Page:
A federal judge blocked Alabama’s law criminalizing nearly all abortions in the state on Tuesday, ruling a ban on abortion during the early stages of pregnancy likely would infringe on women’s rights.
“The U.S. Constitution forbids the prohibition of abortion prior to fetal viability,” wrote Judge Myron Herbert Thompson, a Carter appointee, in his 17-page order, issuing an injunction halting the law.
The statute, which was passed this year by the Alabama Legislature, was set to take effect Nov. 15. It placed a near-total ban on abortion in the state, imposing criminal liability on abortion providers for any completed or attempted abortion during any stage of pregnancy.
A group of abortion providers, represented by the American Civil Liberties Union, challenged its validity, saying the law infringes on their patients’ liberty and privacy rights.
“Today’s decision recognizes this ban for what it is: a blatantly unconstitutional attack on the fundamental right to abortion. The Alabama ban, and the others like it, are the culmination of a nationwide strategy to push abortion out of reach,” said Alexa Kolbi-Molinas, an attorney for the ACLU.
The judge recognized the Supreme Court has ruled states can legally regulate abortion based on health, but he said a near-total ban on all abortions likely conflicts with the court’s decades of precedent upholding a person’s right to terminate their pregnancy.
“This bright-line rule governs bans, rather than mere regulations, of pre-viability abortions,” the judge wrote.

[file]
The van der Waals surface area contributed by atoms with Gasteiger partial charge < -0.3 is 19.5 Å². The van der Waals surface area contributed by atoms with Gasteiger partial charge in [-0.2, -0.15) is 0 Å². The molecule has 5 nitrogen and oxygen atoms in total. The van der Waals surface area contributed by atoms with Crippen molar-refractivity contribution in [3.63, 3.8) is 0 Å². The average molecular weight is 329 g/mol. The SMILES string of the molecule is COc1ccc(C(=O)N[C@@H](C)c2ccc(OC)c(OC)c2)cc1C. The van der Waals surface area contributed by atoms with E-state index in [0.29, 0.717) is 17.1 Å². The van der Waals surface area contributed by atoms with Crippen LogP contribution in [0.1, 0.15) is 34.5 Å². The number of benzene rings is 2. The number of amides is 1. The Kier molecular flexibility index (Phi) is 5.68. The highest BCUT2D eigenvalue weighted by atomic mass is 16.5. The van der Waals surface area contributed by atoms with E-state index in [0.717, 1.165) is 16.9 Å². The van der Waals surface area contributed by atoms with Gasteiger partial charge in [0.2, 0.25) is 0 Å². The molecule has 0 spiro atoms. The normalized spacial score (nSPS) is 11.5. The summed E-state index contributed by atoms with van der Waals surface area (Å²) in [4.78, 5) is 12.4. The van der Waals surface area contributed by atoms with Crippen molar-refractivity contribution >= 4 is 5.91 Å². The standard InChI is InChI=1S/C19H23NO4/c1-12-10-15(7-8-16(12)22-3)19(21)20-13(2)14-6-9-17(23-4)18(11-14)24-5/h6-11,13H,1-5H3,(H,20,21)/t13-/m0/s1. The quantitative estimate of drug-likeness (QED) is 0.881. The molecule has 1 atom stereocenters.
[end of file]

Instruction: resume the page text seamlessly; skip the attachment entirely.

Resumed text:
The Republican-controlled legislature in Alabama passed the law in May, saying it is meant to show that a fetus is a human with legal rights.
Alabama’s Human Life Protection Act passed by a party-line vote. Amendments allowing exceptions for rape and incest were rejected. Republican Gov. Kay Ivey signed the bill into law the day after it was passed.
It was one of several laws curtailing the right to abortion passed in red states across the country, as pro-life advocates hope to push an abortion case up to the Supreme Court to take a swing at overturning Roe v. Wade, the 1973 landmark case legalizing abortion nationwide.
Alabama Rep. Terri Collins, a Republican who pushed for the Alabama law, said the court’s decision is the first step in the legal process, suggesting the state will appeal the order to a higher court.
“I remain confident that our mission will be successful and appreciate the support of millions of citizens who support our effort to preserve unborn life,” Ms. Collins said, according to AL.com.
Courts also have blocked measures in Mississippi, Missouri, Kentucky, Georgia, and Ohio, according to the ACLU.
“With this federal court ruling, it’s official: None of the state abortion bans passed earlier this year are in effect. Abortion remains legal in all 50 states,” the ACLU tweeted.
The Rev. Frank Pavone, national director of Priests for Life, said the judge could have allowed the Alabama law to take effect as the legal battle continues through the courts.
“Every time a federal judge blocks an abortion law, Americans are reminded about the importance of having a pro-life president in the White House — for two terms — and a pro-life Senate. When all of President Trump’s judicial nominees are seated, it will no longer be par for the course for life-saving laws to be blocked. We look forward to that day,” Rev. Pavone said.
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